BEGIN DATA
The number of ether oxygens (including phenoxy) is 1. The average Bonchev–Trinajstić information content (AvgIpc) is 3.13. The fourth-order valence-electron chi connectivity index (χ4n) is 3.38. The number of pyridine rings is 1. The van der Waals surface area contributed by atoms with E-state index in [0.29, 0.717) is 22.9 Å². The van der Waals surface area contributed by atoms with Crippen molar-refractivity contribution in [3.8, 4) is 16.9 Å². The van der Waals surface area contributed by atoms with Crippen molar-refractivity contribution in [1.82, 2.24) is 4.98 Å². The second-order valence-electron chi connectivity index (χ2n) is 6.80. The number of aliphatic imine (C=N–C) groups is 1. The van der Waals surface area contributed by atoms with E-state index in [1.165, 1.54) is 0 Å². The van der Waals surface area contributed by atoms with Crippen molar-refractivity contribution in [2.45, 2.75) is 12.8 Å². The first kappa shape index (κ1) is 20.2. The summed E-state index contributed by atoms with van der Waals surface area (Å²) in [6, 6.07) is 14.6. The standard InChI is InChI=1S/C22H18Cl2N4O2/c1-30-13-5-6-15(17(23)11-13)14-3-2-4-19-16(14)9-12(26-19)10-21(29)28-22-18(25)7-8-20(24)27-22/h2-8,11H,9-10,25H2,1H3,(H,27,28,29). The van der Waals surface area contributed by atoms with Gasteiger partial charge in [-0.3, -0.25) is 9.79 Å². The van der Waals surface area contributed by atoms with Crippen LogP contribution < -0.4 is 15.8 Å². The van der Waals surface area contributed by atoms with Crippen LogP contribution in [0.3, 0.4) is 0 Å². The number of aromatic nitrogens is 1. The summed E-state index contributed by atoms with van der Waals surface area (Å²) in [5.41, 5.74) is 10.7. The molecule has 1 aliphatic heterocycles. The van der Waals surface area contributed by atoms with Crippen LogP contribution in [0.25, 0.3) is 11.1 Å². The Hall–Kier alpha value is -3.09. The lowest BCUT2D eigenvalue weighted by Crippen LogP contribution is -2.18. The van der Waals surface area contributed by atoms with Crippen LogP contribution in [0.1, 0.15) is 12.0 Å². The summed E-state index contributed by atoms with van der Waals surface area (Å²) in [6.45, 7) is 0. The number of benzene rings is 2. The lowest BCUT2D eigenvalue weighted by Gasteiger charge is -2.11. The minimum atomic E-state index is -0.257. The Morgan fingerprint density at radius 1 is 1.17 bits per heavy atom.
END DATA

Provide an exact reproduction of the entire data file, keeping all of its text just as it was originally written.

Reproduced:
The number of ether oxygens (including phenoxy) is 1. The average Bonchev–Trinajstić information content (AvgIpc) is 3.13. The fourth-order valence-electron chi connectivity index (χ4n) is 3.38. The number of pyridine rings is 1. The van der Waals surface area contributed by atoms with E-state index in [0.29, 0.717) is 22.9 Å². The van der Waals surface area contributed by atoms with Crippen molar-refractivity contribution in [3.8, 4) is 16.9 Å². The van der Waals surface area contributed by atoms with Crippen molar-refractivity contribution in [1.82, 2.24) is 4.98 Å². The second-order valence-electron chi connectivity index (χ2n) is 6.80. The number of aliphatic imine (C=N–C) groups is 1. The van der Waals surface area contributed by atoms with E-state index in [1.165, 1.54) is 0 Å². The van der Waals surface area contributed by atoms with Crippen molar-refractivity contribution in [2.45, 2.75) is 12.8 Å². The first kappa shape index (κ1) is 20.2. The summed E-state index contributed by atoms with van der Waals surface area (Å²) in [6, 6.07) is 14.6. The standard InChI is InChI=1S/C22H18Cl2N4O2/c1-30-13-5-6-15(17(23)11-13)14-3-2-4-19-16(14)9-12(26-19)10-21(29)28-22-18(25)7-8-20(24)27-22/h2-8,11H,9-10,25H2,1H3,(H,27,28,29). The van der Waals surface area contributed by atoms with Gasteiger partial charge in [-0.3, -0.25) is 9.79 Å². The van der Waals surface area contributed by atoms with Crippen LogP contribution < -0.4 is 15.8 Å². The van der Waals surface area contributed by atoms with Crippen LogP contribution in [0.3, 0.4) is 0 Å². The number of aromatic nitrogens is 1. The summed E-state index contributed by atoms with van der Waals surface area (Å²) in [5.41, 5.74) is 10.7. The molecule has 1 aliphatic heterocycles. The van der Waals surface area contributed by atoms with Crippen LogP contribution in [0.25, 0.3) is 11.1 Å². The Hall–Kier alpha value is -3.09. The lowest BCUT2D eigenvalue weighted by Crippen LogP contribution is -2.18. The van der Waals surface area contributed by atoms with Crippen LogP contribution in [0.1, 0.15) is 12.0 Å². The summed E-state index contributed by atoms with van der Waals surface area (Å²) in [6.45, 7) is 0. The number of benzene rings is 2. The lowest BCUT2D eigenvalue weighted by Gasteiger charge is -2.11. The minimum atomic E-state index is -0.257. The Morgan fingerprint density at radius 1 is 1.17 bits per heavy atom.